“The future of the handline tuna industry is looking bright because [once the bill is signed into law by President Gloria Arroyo] it eases the limitations set upon us,” said Roger Lim Sr., vice chairman of the Alliance of Tuna Handliners.
The approval by the senators of the bill on Monday caught industry leaders by “sweet surprise” as it was only Wednesday last week that members of the Senate Committee on Agriculture and Food approved the provisions of the proposed law.
With the a special law, Lim said the handline tuna sector would eventually become a “sunshine industry” and that it would finally push the government to finally helping marginalized handline fishermen.
The alliance is composed of over 2,500 large pump boats that employ at least 40,000 fishermen, with an annual landing catch of over 30,000 metric tons of high value tuna worth P4.5 billion, industry records showed.
Neil Cachuela, head of the Growth with Equity in Mindanao (GEM) office in this city, said the Senate secretariat informed them that the bill hurdled the third reading during the Upper Chamber’s plenary session on Monday (December 4).
GEM, a program funded by the United States Agency for International Development, has been supporting moves for a special law on handline fishing dusting before the Senate for two years now.
Cachuela said stakeholders of the tuna industry expressed optimism the bicameral conference for the proposed law will be tackled by members of the Upper and Lower Houses before the end of the year.
“We have been lobbying for this special law for so long time already. It’s a relief that the Senate finally approved it. At last, it will address the concerns of the tuna handline sector when Malacanang finally signs it into law,” said Bayani Fredeluces, executive director of the Socsksargen Federation of Fishing and Allied Industries, Inc., said
The House version (Handline Fishing Law or House Bill 4067) has been approved earlier through the sponsorship of South Cotabato First District Rep. Darlene Antonino-Custodio.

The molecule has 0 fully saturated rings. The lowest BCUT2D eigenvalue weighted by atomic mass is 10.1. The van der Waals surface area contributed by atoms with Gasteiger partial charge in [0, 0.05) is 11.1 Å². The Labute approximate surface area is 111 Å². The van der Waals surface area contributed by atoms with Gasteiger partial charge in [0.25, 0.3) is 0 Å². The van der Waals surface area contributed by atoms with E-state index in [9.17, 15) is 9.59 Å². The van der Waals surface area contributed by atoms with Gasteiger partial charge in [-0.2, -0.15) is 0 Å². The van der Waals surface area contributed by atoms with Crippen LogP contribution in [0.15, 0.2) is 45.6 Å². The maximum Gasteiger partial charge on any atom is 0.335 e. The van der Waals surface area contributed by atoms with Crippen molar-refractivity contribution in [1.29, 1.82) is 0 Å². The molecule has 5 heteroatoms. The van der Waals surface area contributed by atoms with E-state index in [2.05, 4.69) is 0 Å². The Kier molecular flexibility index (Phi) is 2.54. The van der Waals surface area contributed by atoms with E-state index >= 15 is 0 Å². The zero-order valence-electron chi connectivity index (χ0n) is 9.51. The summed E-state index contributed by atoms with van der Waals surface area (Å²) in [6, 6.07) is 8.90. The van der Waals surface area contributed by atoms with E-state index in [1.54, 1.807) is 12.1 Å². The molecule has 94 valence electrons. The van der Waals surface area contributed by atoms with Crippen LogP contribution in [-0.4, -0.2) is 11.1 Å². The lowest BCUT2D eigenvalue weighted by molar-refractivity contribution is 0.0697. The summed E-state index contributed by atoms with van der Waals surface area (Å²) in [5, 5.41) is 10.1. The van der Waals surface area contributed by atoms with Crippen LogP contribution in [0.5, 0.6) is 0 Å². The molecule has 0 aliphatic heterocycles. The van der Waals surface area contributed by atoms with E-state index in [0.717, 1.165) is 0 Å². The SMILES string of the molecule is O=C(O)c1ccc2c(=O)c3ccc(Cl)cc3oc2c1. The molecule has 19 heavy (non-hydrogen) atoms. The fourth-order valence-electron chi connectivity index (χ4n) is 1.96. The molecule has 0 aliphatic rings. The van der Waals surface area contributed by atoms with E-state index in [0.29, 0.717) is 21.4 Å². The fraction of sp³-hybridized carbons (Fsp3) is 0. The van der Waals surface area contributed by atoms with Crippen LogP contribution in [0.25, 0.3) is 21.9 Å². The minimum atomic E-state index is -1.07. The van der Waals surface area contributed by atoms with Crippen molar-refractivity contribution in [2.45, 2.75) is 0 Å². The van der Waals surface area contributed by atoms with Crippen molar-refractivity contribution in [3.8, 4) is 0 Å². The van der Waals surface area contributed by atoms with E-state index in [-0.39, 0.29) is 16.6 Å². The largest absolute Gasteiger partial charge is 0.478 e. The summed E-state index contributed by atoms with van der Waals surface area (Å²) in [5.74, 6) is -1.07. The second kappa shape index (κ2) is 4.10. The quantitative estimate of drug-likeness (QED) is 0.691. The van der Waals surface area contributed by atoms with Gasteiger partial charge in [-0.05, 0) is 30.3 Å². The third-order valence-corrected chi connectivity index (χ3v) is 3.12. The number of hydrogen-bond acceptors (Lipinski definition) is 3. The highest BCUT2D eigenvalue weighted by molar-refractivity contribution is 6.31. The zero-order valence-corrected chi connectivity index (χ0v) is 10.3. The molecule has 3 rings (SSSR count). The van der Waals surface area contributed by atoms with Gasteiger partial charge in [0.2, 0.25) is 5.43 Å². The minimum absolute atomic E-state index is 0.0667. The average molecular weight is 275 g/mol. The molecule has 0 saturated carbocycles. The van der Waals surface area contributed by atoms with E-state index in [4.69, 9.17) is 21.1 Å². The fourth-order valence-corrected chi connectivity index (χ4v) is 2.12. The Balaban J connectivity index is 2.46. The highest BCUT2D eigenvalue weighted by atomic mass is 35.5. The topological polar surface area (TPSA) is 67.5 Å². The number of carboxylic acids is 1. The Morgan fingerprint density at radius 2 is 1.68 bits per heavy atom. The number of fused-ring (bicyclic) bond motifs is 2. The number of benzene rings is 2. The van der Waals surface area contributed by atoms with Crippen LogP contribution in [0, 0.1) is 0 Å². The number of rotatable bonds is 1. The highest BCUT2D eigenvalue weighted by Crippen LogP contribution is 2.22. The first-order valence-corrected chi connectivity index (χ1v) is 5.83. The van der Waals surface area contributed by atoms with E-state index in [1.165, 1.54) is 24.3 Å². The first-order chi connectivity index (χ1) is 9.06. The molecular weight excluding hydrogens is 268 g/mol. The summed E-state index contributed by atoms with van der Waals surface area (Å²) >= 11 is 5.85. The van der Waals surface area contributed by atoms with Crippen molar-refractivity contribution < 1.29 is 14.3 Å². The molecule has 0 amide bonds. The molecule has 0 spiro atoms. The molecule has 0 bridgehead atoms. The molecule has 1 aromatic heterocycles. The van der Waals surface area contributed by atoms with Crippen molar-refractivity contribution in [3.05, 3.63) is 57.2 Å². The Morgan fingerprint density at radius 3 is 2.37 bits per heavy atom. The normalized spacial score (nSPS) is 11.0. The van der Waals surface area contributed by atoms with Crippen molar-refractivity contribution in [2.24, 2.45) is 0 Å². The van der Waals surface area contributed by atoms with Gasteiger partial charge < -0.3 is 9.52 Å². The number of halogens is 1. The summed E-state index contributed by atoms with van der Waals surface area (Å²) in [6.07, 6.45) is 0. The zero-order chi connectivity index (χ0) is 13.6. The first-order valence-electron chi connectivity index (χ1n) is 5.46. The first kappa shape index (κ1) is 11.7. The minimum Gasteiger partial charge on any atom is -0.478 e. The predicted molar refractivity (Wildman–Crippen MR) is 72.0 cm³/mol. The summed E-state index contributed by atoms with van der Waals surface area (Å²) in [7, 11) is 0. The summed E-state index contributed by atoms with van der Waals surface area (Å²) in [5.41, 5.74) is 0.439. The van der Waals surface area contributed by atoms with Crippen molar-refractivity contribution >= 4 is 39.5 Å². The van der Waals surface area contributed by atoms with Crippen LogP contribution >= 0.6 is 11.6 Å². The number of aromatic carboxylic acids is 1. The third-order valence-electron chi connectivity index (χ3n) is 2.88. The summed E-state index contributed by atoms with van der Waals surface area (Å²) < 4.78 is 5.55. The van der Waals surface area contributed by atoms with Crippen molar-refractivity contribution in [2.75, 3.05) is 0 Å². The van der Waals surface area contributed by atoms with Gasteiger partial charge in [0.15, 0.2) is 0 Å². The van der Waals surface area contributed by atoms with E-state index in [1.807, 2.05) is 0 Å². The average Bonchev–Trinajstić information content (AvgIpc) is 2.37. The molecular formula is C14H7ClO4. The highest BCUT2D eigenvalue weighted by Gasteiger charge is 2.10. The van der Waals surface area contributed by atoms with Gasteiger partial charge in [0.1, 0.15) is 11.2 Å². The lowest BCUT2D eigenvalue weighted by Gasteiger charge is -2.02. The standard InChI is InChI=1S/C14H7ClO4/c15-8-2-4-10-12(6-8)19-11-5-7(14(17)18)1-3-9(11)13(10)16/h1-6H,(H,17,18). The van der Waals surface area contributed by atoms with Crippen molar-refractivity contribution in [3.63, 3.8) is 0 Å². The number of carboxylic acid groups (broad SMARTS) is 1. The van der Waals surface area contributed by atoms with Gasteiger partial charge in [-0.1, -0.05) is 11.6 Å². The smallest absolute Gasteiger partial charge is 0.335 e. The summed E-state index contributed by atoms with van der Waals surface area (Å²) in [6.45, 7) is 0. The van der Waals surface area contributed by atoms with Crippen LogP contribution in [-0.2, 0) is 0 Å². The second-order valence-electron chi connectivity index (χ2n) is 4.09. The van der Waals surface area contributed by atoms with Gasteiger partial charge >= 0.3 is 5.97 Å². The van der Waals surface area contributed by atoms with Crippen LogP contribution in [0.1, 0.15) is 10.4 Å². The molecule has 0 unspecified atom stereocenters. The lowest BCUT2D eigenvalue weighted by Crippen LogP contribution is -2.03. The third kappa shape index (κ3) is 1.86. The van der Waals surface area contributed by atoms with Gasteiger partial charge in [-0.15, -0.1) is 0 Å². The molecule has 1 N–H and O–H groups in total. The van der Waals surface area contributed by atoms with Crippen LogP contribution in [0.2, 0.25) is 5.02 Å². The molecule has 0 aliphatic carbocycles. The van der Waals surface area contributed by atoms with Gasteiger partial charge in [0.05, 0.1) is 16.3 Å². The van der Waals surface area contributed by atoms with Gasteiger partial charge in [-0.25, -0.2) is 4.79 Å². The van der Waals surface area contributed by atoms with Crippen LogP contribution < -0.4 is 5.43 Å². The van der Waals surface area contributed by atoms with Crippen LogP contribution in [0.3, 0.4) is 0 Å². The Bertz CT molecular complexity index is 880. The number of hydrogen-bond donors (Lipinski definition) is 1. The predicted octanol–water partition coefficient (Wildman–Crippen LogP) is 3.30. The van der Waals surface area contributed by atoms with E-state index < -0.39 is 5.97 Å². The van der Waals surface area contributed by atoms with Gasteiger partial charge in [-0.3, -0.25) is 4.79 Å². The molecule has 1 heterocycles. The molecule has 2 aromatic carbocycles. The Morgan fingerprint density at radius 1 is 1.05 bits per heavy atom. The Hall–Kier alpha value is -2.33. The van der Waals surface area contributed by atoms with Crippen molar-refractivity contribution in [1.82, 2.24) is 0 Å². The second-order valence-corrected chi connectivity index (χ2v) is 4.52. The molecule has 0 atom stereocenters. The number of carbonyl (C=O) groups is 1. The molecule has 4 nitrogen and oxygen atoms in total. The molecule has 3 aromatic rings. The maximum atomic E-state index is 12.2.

Senator Ramon Magsaysay Jr. said the Senate approval of the bill “is an important step towards promoting competitiveness, sustainability and development of the tuna fishing industry, the bulk of which s concentrated in this city dubbed as the “Tuna Capital of the Philippines.”
“By giving weight to traditional fishing practices and small fishermen by defining handline commercial fishing and handline commercial vessel, this piece of legislation could contribute significantly in our desire to make our handline fishing and its allied industries highly competitive in the global market,” Magsaysay said in his speech last week.
Citing the Fisheries Code of 1998, Magsaysay noted that handline fishing vessels are classified as small commercial fishing vessels.
However, he added, the rules and regulations prescribed by the Maritime Industry Authority (MARINA) do not cover simple vessels, which is the current practice in the handline fishing sector.
In addition, he said, the handline fishing gear and fishing vessels operating on a commercial scale could not be issued a license by the Bureau of Fisheries and Aquatic Resources (BFAR).
Magsaysay said their measure proposes that the registration, inspection, manning and documentation of handline fishing boats as flag boats shall be with the MARINA, while the licensing and related documentation of the boats as fishing boats shall be with the BFAR.
Mr. Fredeluces said the special law seeks to lessen the manning requirements among handline fishing boats.
“Once the law is approved, boat captains would no longer be required to have a license,” he explained.
Dario Lauron, chairman of the Alliance of Tuna Handliners, said the passage of a tuna handline law would mean a lot to the handline tuna players as it also seeks to give weight to traditional fishing practices and small fishermen by defining handline commercial fishing boat and commercial net fishing vessel.